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Too many males spell trouble for UK migratory birds


Too many males spell trouble for UK migratory birds

If you hear a bird singing in the spring, you might assume it’s calling to a potential mate in the hope of producing offspring. But in parts of the UK, birdsong could be helping to mask the fact that the populations of certain species are in sharp decline. Our research into willow warblers has found that, in a growing number of locations, many males are failing to attract a mate – with significant consequences for the species.

Using data from surveys of willow warbler populations across the UK, we found that the male-to-female ratio has changed from about 50:50 in 1994 to about 60:40 in 2012. But we also found this male bias was greater in small populations of birds, which are particularly common in the agriculture-dominated regions of south-east Britain. This suggests that the fragmented patches of remaining habitat in these areas can attract male but not female warblers. This skews the national populations and shrinks these small populations further because not enough females means fewer offspring.

The fact that male birds sing makes them much easier to count than females, so when scientists want to measure wild bird populations they usually count the singing males and use that to estimate the total. However, this doesn’t give us a clear picture of the ratio between males and females in a specific location, especially as unpaired males often sing for longer than paired males during the breeding season.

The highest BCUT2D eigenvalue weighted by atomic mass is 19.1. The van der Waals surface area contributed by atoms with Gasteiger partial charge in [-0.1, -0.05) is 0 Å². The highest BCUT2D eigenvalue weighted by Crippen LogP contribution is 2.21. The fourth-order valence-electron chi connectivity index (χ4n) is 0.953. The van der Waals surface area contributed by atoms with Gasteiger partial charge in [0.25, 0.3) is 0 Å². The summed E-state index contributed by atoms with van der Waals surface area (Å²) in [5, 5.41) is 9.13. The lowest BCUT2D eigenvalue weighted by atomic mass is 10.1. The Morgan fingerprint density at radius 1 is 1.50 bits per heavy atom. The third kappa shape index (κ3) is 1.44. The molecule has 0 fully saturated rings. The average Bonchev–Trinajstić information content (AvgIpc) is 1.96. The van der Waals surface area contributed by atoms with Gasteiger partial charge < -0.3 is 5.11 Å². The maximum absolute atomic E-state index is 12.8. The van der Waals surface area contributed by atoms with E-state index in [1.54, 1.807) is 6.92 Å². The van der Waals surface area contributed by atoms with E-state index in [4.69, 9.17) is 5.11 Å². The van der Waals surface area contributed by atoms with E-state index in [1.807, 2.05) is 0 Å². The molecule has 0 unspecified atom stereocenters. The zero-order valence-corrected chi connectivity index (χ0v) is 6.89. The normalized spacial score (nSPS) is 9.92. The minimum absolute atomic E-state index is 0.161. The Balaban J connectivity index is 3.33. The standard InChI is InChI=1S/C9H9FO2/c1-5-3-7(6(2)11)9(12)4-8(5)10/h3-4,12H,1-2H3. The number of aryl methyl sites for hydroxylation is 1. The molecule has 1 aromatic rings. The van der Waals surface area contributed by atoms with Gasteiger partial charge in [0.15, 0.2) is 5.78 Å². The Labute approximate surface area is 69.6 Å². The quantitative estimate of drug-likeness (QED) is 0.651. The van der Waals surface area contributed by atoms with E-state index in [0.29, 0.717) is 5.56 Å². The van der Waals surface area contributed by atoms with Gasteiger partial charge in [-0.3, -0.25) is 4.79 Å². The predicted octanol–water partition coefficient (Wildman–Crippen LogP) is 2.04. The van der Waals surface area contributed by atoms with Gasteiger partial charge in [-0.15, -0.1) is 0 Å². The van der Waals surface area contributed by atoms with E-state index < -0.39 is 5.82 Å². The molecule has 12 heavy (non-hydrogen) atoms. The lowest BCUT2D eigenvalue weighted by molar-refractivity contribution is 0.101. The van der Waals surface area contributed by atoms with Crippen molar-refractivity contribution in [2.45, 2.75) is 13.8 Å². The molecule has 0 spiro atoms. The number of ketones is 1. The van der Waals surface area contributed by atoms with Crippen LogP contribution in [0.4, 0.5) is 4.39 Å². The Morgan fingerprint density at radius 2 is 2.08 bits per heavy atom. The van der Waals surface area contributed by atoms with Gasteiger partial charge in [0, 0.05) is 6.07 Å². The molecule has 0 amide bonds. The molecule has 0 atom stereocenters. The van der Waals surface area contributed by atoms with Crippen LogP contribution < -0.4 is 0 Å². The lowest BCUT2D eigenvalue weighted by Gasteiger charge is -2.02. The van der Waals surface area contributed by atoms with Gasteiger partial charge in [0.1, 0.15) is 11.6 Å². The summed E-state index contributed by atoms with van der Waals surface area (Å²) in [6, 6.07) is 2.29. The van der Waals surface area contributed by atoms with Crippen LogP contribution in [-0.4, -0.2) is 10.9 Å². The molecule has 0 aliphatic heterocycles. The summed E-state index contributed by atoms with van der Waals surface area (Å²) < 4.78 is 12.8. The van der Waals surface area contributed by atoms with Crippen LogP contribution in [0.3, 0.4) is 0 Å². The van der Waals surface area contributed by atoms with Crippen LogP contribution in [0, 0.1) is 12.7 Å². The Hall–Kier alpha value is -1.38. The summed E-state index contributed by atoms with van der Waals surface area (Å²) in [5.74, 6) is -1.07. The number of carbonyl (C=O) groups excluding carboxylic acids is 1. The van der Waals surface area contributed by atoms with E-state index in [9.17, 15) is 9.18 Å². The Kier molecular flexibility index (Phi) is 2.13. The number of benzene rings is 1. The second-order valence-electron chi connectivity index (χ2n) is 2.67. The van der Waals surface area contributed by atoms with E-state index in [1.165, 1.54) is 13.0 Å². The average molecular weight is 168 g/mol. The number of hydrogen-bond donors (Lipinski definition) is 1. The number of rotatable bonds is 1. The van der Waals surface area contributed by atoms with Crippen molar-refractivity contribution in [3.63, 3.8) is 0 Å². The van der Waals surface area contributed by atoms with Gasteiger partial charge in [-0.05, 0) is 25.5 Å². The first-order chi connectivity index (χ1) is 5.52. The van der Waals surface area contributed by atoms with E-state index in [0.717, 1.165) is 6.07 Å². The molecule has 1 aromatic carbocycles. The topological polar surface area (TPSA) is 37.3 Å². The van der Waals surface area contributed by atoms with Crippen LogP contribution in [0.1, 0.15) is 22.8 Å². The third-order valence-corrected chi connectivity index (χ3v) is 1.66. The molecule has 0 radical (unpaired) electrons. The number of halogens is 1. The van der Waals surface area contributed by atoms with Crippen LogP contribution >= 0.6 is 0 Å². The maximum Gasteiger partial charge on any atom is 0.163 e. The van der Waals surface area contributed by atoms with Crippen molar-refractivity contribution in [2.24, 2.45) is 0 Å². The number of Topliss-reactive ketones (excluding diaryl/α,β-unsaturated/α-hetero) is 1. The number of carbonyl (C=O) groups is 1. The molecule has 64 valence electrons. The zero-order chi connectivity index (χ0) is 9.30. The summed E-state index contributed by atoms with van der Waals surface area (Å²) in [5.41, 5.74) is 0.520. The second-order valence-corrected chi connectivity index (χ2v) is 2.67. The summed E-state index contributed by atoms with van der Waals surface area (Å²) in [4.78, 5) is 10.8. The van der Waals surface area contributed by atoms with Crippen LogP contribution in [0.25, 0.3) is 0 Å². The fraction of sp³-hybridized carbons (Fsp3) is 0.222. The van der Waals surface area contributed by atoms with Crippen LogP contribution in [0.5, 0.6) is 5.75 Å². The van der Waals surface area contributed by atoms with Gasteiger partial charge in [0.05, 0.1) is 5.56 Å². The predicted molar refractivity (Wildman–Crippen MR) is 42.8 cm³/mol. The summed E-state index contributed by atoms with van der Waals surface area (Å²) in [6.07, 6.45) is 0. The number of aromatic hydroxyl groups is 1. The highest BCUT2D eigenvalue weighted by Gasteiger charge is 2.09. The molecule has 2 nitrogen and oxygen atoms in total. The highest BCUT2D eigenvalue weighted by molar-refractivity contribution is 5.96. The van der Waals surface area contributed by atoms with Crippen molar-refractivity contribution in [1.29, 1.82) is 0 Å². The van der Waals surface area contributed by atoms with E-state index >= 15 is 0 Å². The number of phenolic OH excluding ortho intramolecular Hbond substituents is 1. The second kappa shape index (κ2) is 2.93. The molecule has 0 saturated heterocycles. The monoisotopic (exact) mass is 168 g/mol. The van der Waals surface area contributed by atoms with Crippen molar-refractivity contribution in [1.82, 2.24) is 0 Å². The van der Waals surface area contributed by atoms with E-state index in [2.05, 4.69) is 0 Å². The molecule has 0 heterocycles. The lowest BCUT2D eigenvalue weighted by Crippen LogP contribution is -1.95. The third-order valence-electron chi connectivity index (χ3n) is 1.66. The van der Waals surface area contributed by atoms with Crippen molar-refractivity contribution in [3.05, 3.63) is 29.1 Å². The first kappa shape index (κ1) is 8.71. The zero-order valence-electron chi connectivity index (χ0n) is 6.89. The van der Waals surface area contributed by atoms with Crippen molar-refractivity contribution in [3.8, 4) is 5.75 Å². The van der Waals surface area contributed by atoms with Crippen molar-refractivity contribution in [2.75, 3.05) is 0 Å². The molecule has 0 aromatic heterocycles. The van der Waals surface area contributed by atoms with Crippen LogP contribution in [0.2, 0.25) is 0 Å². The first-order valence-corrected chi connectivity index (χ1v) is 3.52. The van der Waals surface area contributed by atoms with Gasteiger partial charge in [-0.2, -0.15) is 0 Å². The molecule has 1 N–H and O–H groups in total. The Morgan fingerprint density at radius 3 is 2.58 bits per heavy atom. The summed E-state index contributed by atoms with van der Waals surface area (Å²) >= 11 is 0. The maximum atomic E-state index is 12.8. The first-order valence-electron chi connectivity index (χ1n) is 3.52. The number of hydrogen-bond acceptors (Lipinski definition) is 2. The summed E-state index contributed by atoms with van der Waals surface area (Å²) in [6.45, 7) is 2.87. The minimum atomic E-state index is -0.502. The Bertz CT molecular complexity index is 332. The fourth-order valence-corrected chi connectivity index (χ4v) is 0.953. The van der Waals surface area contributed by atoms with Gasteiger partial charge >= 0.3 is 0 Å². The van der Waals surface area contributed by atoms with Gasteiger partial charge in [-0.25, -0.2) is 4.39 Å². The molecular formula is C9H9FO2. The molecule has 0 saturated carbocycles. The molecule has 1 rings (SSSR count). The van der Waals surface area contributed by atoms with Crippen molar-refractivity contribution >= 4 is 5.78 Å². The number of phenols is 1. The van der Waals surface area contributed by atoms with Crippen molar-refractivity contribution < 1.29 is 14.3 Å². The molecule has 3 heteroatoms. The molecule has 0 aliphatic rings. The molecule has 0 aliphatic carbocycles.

Capturing birds in mist nets (very fine nylon nets that are virtually invisible) can give more accurate estimates of numbers of males and females. Across the UK, citizen scientists catch, ring and recapture birds as part of the British Trust for Ornithology Constant Effort Sites Scheme.

Capturing is better than listening. Shutterstock

Capturing and recapturing ringed males and females allows us to calculate sex ratios and survival rates. To do this, we have to take into account the fact that we’re more likely to capture males during the breeding season because of the way they move around and spend less time at the nest than females.

Together with our colleagues Rob Robinson and Jacquie Clark, we studied this British Trust for Ornithology data about captured and recaptured willow warblers to produce a more accurate picture of sex ratios. We found that male-bias is more common in areas with small populations, which are now widespread across much of southern and eastern England.

Females choosing better locations

This could be because females have lower annual survival rates than males. But the difference between these survival rates wasn’t consistently greater in the male-dominated populations. And survival rates of males and females have not changed over the period in which male bias has become more common.

If females are less common in small populations, despite being no more likely to die, this suggests that they must be less likely to join these small populations. Most breeding birds return to the same breeding sites each year, and males often breed close to the area in which they were hatched. But females are more likely to disperse and select a breeding location elsewhere. Our findings suggest that females are more likely to choose busier breeding locations where the abundance of willow warblers is higher and the habitat is likely to be of a better quality.

If females are more attracted to sites where there are more willow warblers in the first place, then to tackle the declining national population we should focus on creating and maintaining habitats that can support large numbers of birds. While small patches of habitat might be enough for a male to set up a territory, females looking for a mate find these conditions less attractive. And they may simply be less likely to encounter sparsely distributed lone males.